With the exception of Sapa, with its range of international and Vietnamese options, dining in the Northwest is often more of a necessity than a delight. The mountains provide little gratification for gourmands. Life has traditionally been extremely difficult up in these high passes, and culinary flair has rarely been at the top of the agenda. Consequently, most of the restaurants in the area purvey very similar, basic fare. Expect plenty of boiled chicken and grilled meat (mostly pork) accompanied by rice and vegetables such as corn, cassava, and greens. Don’t expect much in the way of fragrant herbs or delicious marinades. Here, the staple flavoring agent is pungent fish sauce, often augmented with a boiled egg, which is mashed up and stirred into the salty condiment. Atmosphere and aesthetics are also low on the list of priorities, so you're likely to dine around stainless steel tables under unforgiving strip lighting.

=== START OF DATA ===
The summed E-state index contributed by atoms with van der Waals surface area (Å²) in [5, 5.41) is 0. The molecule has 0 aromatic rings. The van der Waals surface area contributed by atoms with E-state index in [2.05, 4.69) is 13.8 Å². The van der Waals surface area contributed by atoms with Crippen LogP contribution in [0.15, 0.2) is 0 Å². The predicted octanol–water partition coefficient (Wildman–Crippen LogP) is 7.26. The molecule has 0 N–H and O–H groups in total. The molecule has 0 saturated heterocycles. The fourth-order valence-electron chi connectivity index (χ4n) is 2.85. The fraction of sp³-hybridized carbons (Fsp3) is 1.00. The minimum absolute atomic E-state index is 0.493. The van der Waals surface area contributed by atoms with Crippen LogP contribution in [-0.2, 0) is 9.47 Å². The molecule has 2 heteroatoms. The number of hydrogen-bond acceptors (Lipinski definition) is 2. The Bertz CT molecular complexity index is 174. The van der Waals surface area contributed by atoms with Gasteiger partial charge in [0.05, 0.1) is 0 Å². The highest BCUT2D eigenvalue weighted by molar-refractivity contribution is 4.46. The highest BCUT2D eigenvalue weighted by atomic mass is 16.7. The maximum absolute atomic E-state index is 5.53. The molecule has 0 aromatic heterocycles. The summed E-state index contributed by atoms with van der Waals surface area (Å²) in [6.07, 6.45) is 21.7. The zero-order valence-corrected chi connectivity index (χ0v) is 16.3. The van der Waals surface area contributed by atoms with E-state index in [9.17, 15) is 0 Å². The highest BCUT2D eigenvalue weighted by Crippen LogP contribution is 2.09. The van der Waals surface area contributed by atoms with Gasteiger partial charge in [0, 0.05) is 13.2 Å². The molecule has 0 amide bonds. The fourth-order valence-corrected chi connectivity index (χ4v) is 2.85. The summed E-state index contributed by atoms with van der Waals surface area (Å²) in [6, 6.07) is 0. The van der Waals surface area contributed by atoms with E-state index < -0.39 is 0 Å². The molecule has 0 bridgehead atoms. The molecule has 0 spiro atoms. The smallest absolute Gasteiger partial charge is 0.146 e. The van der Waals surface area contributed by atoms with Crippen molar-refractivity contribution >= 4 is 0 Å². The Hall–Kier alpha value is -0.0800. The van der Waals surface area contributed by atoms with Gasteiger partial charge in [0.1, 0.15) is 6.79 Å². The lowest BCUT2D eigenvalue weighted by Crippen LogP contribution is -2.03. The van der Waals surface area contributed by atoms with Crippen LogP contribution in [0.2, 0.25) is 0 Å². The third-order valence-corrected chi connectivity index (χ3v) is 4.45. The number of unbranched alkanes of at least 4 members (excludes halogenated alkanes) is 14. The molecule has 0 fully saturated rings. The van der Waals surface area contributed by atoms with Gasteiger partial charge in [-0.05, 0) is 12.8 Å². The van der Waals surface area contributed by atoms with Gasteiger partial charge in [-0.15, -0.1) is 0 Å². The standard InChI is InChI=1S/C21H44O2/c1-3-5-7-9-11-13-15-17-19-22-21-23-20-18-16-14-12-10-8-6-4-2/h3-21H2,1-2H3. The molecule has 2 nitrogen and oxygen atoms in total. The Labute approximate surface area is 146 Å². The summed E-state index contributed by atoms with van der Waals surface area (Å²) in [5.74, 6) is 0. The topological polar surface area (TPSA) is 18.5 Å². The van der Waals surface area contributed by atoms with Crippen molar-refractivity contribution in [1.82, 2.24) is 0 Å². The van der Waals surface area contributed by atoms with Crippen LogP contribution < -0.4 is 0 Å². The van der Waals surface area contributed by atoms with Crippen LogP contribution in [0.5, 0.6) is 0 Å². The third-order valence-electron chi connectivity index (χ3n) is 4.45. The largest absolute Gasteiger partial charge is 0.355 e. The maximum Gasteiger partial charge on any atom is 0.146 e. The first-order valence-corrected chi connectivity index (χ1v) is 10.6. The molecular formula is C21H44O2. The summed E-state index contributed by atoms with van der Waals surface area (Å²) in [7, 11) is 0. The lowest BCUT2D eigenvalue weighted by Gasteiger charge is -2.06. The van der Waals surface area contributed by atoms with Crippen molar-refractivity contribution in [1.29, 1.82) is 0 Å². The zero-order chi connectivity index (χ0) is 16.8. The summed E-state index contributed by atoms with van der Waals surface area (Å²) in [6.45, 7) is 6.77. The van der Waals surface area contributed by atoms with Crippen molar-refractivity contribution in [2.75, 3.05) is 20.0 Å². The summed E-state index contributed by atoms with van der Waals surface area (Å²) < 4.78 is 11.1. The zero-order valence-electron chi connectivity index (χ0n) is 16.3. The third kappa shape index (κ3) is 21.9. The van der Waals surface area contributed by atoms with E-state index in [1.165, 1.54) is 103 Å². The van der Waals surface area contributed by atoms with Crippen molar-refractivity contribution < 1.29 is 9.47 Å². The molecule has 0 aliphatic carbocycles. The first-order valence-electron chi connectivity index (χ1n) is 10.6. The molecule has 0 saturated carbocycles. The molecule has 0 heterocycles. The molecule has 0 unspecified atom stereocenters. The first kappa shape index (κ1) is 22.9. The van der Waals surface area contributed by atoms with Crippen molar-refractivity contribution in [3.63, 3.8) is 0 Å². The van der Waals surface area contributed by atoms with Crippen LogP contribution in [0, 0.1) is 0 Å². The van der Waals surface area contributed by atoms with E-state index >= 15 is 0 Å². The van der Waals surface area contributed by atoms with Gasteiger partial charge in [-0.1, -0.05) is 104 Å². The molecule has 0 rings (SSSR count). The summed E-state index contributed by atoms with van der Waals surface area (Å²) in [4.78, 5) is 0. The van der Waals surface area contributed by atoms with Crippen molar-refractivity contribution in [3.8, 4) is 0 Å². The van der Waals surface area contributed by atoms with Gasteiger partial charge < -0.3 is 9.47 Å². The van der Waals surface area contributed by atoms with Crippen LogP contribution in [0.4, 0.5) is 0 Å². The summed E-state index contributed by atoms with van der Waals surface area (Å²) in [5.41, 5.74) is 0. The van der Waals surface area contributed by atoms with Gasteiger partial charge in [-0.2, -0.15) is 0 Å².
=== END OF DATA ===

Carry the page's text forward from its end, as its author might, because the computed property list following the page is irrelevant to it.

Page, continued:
One "pleasure" that you most likely will be unable to avoid while traveling through the highlands is rice wine, or ruou (pronounced zee-oo). Distilled locally, ruou is everywhere and is used as a welcoming drink. It is also drunk at lunch; before, during, and after dinner; while gathering with friends; when meeting with officials; at small and large celebrations; and as a good-luck send-off. Refusing it outright is difficult, stopping once you've started is nearly impossible, and getting sick from drinking too much is easy.

A communal twist on the ruou standard is ruou can (straw-rice wine), which is consumed by up to a dozen people at the same time through bamboo straws stuck into an earthenware jar. First half-filled with manioc and rice husks, the jar is sealed tight and left to ferment for 17 days. On the day of consumption, a water-sugar mixture is added. The sweet, slightly fetid alcohol is downed at weddings and other major celebrations—such as a couple of foreigners stepping into a remote village. It's beneficial that ruou can is more diluted than its bottled brother, which can be anywhere from 60 to 110 proof.

Previous Travel Tip

Money Matters

Next Travel Tip



Book A Trip



  • CARS

Trip Finder